Colorado Rockies (74-88)

DENVER, CO - AUGUST 27:  Nolan Arenado #28 of the Colorado Rockies rounds third base on his way to scoring during the third inning against the San Francisco Giants at Coors Field on August 27, 2013 in Denver, Colorado.  The Giants defeated the Rockies 5-3
Justin Edmonds/Getty Images

I firmly believe each team in the NL West has a chance to at least contend for a playoff spot...except for the Rockies. Yes, they have one of the best lineups in the league, especially if Nolan Arenado fulfills his potential and Wilin Rosario continues his solid production.

But the pitching leaves quite a bit to be desired. Jorge De La Rosa had a breakout season in 2013, but it's a stretch to expect him to match those numbers again. Tyler Chatwood also had a nice 2013 season, but he'll have to prove that wasn't a one-time deal. Jordan Lyles has yet to post an ERA under five, and Brett Anderson is coming off a six-plus ERA season.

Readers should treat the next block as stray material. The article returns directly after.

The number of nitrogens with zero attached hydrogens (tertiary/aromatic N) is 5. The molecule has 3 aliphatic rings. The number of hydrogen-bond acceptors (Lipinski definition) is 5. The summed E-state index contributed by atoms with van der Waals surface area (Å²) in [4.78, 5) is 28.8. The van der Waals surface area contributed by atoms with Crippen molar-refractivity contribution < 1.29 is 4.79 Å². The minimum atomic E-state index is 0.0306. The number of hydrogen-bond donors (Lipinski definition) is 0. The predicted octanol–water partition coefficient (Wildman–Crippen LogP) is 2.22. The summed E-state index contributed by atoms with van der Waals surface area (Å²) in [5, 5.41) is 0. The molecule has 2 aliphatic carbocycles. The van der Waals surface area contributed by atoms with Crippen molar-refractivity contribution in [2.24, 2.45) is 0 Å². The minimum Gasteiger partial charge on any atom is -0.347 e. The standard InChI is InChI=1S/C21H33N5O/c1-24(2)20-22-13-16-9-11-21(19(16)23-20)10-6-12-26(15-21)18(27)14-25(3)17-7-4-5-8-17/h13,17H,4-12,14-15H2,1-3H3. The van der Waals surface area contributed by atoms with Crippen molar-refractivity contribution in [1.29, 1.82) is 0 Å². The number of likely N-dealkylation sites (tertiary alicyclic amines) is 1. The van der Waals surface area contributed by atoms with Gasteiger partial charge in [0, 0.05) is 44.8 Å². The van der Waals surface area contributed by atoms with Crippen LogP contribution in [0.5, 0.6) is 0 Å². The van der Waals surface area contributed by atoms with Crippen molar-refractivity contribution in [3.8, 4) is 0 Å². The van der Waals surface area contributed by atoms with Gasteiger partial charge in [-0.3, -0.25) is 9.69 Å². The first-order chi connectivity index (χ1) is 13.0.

The Rockies might have some solid seasons in them in the future, but for now, their prospects aren't exciting.


Los Angeles Dodgers (92-70)

SAN FRANCISCO, CA - SEPTEMBER 25:  Carl Crawford #25 of the Los Angeles Dodgers is congratulated by Skip Schumaker #55 after Crawford scored during the fourth inning against the San Francisco Giants at AT&T Park on September 25, 2013 in San Francisco, Cal
Thearon W. Henderson/Getty Images

On paper, the Dodgers have arguably the best roster in the game. Their one through five hitters, when hitting as they're capable, won't be any fun for opposing pitchers. 6-7-8 gets a bit murky (Juan Uribe, A.J. Ellis, Alex Guerrero), but the top of the lineup should keep the offense afloat.

The pitching, however, is where it really gets scary. Clayton Kershaw and Zach Greinke form perhaps the best one-two punch in the majors, Hyun-Jin Ryu will look to build on a solid rookie season, and Dan Haren, despite a few hard years, is a tough veteran who has proven to be a reliable, if not dominant starting pitcher in the past.

Even the Los Angeles bullpen is tough. The deadly trio of J.P. Howell, Brian Wilson and Kenley Jansen will make life difficult for opposing hitters late in the game, and Paco Rodriguez dominated with a 2.32 ERA and minuscule 0.90 WHIP in 2013.


San Diego Padres (76-86)